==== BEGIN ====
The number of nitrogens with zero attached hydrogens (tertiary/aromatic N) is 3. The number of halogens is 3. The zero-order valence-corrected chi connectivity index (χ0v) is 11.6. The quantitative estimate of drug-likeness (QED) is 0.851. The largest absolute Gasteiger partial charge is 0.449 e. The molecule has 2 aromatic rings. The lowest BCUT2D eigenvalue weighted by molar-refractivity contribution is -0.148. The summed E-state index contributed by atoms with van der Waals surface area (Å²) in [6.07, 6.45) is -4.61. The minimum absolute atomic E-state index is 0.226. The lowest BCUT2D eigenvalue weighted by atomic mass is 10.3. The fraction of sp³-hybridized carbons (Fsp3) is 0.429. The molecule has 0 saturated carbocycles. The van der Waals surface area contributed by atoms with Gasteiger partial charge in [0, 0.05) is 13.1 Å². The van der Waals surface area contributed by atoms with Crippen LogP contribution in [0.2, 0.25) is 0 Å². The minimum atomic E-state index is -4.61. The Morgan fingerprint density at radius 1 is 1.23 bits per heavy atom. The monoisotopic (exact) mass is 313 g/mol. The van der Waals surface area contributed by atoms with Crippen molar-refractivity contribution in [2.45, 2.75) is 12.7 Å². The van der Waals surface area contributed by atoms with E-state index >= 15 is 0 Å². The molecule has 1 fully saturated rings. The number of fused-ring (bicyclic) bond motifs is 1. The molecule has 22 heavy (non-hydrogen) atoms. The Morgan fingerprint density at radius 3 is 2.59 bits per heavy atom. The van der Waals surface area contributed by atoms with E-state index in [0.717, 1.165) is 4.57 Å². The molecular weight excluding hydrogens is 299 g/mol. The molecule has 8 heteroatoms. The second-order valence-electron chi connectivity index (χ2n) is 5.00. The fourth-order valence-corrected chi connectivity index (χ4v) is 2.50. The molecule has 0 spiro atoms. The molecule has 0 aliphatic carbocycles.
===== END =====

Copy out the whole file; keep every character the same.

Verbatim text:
The number of nitrogens with zero attached hydrogens (tertiary/aromatic N) is 3. The number of halogens is 3. The zero-order valence-corrected chi connectivity index (χ0v) is 11.6. The quantitative estimate of drug-likeness (QED) is 0.851. The largest absolute Gasteiger partial charge is 0.449 e. The molecule has 2 aromatic rings. The lowest BCUT2D eigenvalue weighted by molar-refractivity contribution is -0.148. The summed E-state index contributed by atoms with van der Waals surface area (Å²) in [6.07, 6.45) is -4.61. The minimum absolute atomic E-state index is 0.226. The lowest BCUT2D eigenvalue weighted by atomic mass is 10.3. The fraction of sp³-hybridized carbons (Fsp3) is 0.429. The molecule has 0 saturated carbocycles. The van der Waals surface area contributed by atoms with Gasteiger partial charge in [0, 0.05) is 13.1 Å². The van der Waals surface area contributed by atoms with Crippen LogP contribution in [0.2, 0.25) is 0 Å². The minimum atomic E-state index is -4.61. The Morgan fingerprint density at radius 1 is 1.23 bits per heavy atom. The monoisotopic (exact) mass is 313 g/mol. The van der Waals surface area contributed by atoms with Crippen molar-refractivity contribution in [2.45, 2.75) is 12.7 Å². The van der Waals surface area contributed by atoms with E-state index >= 15 is 0 Å². The molecule has 1 fully saturated rings. The number of fused-ring (bicyclic) bond motifs is 1. The molecule has 22 heavy (non-hydrogen) atoms. The Morgan fingerprint density at radius 3 is 2.59 bits per heavy atom. The van der Waals surface area contributed by atoms with E-state index in [0.717, 1.165) is 4.57 Å². The molecular weight excluding hydrogens is 299 g/mol. The molecule has 8 heteroatoms. The second-order valence-electron chi connectivity index (χ2n) is 5.00. The fourth-order valence-corrected chi connectivity index (χ4v) is 2.50. The molecule has 0 spiro atoms. The molecule has 0 aliphatic carbocycles.